Beautiful, brainy and eloquent, former Director-General of Nigerian Tourism Development Corporation, NTDC, Mrs. Omotayo Omotosho, MFR, holds sway in several disciplines and is not winding down any time soon on age factor. The media professional cum tourism consultant has been a source of solace and strength to a number of lives through her deeds and offerings. She is still willing to do more with her “Towards a Greater Nigerian Foundation” that concentrates on youths empowerment. Omotosho takes Omolabake Fasogbon through her rosy journey of life influenced by her upbringing, indelible childhood memories and her dreams for a better society
At an incredibly young age of 32, this personality was appointed board Chairman of the Lagos State Broadcasting Corporation, where she turned things around, to bring back to shape the state owned Lagos Television and Eko FM. It appeared that was the height of her success even at that age, but no, it was merely a tip of what destiny had for this wonderful creature.
No wonder throughout the interview session, the ace broadcaster was full of life and quite appreciative, except for that moment when she recalled that she lost a dear one very recently. She was forced to return to her shell for a split second, but was soon full of life again after she consoled herself with biblical injunctions.
Studying Omotayo’s life trajectories, one could not but feel life at the other good end, where pains, hustle and competition are less thought of. She hinted that her rosy life was simply rooted in her upbringing after God’s influence: “I remember as a child, my parents spent quality time on my siblings and I and so they impacted tremendously in us. As a devout catholic, they nurtured us in an environment of collaborations with one another, the fear of God, persistent prayers supported with relentless efforts, perseverance, tolerance and endurance.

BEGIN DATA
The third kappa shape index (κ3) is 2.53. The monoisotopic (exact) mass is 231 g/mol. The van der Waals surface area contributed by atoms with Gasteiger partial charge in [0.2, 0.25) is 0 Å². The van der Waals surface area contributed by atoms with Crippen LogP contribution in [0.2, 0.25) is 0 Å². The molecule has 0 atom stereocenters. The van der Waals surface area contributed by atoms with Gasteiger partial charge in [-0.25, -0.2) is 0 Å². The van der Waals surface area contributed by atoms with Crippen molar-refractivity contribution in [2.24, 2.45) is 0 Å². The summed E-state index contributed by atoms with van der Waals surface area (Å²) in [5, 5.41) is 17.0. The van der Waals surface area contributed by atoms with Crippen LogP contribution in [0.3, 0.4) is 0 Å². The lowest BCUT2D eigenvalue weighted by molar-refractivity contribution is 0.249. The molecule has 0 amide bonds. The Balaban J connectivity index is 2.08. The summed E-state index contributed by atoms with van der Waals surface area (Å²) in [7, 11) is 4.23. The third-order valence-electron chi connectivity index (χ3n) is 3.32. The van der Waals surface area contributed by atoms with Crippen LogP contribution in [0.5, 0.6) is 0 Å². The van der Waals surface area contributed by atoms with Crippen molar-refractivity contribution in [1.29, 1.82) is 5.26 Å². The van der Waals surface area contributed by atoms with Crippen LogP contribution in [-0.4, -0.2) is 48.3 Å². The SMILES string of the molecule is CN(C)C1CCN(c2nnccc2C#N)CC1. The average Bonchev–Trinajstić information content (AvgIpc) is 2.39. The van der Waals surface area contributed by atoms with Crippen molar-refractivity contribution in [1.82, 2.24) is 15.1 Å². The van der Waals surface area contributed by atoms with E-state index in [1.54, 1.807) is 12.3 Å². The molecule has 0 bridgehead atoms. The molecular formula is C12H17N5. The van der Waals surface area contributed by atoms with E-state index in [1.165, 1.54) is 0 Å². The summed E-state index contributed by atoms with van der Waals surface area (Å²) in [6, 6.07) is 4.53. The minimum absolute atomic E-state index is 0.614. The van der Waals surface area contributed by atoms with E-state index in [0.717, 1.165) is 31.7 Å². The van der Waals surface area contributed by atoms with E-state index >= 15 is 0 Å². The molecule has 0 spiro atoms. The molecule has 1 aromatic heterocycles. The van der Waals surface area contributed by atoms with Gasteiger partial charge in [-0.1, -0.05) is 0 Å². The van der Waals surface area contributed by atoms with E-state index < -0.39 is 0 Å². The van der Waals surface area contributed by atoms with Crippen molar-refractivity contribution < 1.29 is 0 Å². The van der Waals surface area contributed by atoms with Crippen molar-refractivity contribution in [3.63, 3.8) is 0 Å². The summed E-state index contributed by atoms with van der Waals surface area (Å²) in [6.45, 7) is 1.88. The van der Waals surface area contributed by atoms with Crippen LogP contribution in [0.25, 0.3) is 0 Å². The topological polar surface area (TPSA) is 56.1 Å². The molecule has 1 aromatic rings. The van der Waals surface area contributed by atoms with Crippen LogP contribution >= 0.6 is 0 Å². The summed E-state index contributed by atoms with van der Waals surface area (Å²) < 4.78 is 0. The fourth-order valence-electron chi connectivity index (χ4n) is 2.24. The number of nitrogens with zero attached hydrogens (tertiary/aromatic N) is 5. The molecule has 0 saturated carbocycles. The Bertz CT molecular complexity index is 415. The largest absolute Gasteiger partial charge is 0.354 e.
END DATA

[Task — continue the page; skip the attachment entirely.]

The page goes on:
“Having grown up with these attributes, I found life easy at every juncture. But beyond this, I’ve also learnt that one needs to be submissive to one’s husband and create ample time for the children. This is a cheap secret to a complete success. In all, I have come to realise that one cannot make a headway as a complete woman if one has not been able to make a success of everything within the fabrics of woman hood.”
Aside the output of her 30 years old “Towards a Greater Nigeria”, (TagNigeria), television programme by which she addresses political and economy issues , her footprint in the nation’s tourism sector as a former DG of NTDC is legendary. Till date, nobody has been able to rival her achievements in the industry. Still, she owes her feat to grace from above, and on earth, her parents and husband’s teaching. “I was just 36 years when the appointment came. I was like N for Nigeria, T for what? Honestly, at first, I didn’t know what the corporation was all about, yet, I was in the media, that was just to tell you how literally dead the corporation was. I almost rejected the appointment because I was already bombarded with gist of inactivity in the corporation, which as at then was over 18 years. My husband prevented me from turning down the offer, yet, there was no fund to get the corporation moving, as the President had already informed me that he had limited funds.
“Bearing in mind my parents’ teaching on perseverance and husband’s encouragement, I set out for the mission and eventually found a way out which was to involve private investors. Hence, I came up with different initiatives which I sold to the likes of Tony Elumelu, O’tega Emerhor, Atedo Peterside, late Remi Olowude, Jacobs Ajekigbe and others. They assured me of their support and kept their words, gradually, the corporation bounced back to glory”.